Disabled People Twice As Likely To Be Unemployed
Disabled people twice as likely to be unemployed
In the June 2017 quarter, disabled people were more likely to be unemployed and their average weekly incomes were just over half those of non-disabled people, Stats NZ said today.
Disabled people’s average weekly incomes from self-employment and wages and salary were lower than those for non-disabled people, and they were less likely to be employed. However, average income from government transfers were higher for the disabled population. Employed disabled people earned less because, on average, they worked fewer weekly hours and had lower hourly wages.
Disabled people are those who have at least a lot of difficulty seeing or hearing (even with glasses or hearing aids), walking or climbing stairs, remembering or concentrating, self-care, or communicating.
The unemployment rate for disabled people (11.4 percent) was more than double the rate for non-disabled people (4.5 percent).
Those who are aged 65 years or older (65+) tend not to be in the labour force due to retirement. Disability is also more prevalent in this age group. When those aged 65+ are removed from the results, the labour force participation rate for disabled people increases from 25.2 percent to 45.2 percent.
The disability employment gap is affected by age
The employment rate for disabled people (22.4 percent) was less than one-third of the rate for non-disabled people (69.3 percent). The disability employment gap is the difference, in percentage points, between these two employment rates. The older age profile of disabled people has a considerable influence on this measure. The disability employment gap for people aged 15–64 years is 38.0 percentage points, compared with 47.0 percentage points for the whole working-age population.
Income for disabled people is just over half that of non-disabled people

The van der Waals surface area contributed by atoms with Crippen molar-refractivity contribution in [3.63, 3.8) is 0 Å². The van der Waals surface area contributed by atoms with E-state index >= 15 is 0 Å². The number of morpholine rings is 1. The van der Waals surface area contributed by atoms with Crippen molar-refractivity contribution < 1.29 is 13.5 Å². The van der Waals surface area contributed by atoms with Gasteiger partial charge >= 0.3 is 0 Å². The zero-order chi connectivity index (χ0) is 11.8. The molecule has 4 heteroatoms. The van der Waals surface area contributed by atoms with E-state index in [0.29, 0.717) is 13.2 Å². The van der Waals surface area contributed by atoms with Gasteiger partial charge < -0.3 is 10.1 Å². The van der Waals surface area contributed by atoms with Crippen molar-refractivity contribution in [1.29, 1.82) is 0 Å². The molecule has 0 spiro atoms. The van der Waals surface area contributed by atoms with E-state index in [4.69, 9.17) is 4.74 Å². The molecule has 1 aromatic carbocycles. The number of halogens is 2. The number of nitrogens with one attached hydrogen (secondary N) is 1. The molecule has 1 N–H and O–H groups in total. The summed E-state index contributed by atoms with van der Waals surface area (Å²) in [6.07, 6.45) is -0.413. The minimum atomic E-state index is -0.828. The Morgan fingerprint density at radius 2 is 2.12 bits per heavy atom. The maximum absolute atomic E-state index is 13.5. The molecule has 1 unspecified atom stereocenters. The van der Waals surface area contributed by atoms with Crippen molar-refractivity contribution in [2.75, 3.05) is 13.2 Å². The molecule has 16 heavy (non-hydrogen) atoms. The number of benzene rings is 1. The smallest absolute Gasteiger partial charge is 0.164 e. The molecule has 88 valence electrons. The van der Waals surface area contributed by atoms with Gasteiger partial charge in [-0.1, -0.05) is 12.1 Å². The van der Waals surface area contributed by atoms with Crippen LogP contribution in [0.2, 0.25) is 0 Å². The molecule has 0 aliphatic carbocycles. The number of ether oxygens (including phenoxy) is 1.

In the June 2017 quarter, the average weekly income from all sources was $458 for disabled people, compared with $833 for non-disabled people. This includes income from self-employment, wages and salaries, and government transfers.
Disabled people were less likely to be employed, and more likely to have received some or all of their income from government transfers (74.8 percent) compared with non-disabled people (26.6 percent).
Disabled people who were employed worked fewer hours per week on average than non-disabled people. Average hourly earnings for disabled people who earned a wage or salary ($26.40) were less than those of non-disabled people who earned a wage or salary ($31.01).
More information about disability status
In the June 2017 quarter, the Household Labour Force Survey (HLFS) began including data on the disability status of respondents. This article and accompanying data tables present, for the first time, a comprehensive suite of labour market statistics, broken down by disability status.
We will continue to derive labour market outcomes for disabled people and non-disabled people in June quarters, each year, using the Washington Group Short Set (WGSS) questions.
Improving New Zealand disability data contains more information on the use of the WGSS questions in the HLFS, New Zealand General Social Survey, and the census. Results from this new measure will differ considerably from those seen in the 2013 Disability survey, due largely to differences in the questions used.
The WGSS questions are not designed to produce counts or rates of disabled people in New Zealand, but are used as a demographic like sex, age, or ethnicity.
We will publish further articles on labour market outcomes by disability status on 8 September 2017:
• Disabled workers earn nearly $200 a week less than non-disabled employees – employment outcomes by disability status
• One in five employed disabled people want to work more hours – underutilisation by disability status
• Forty-two percent of disabled youth not earning or learning – youth by disability status
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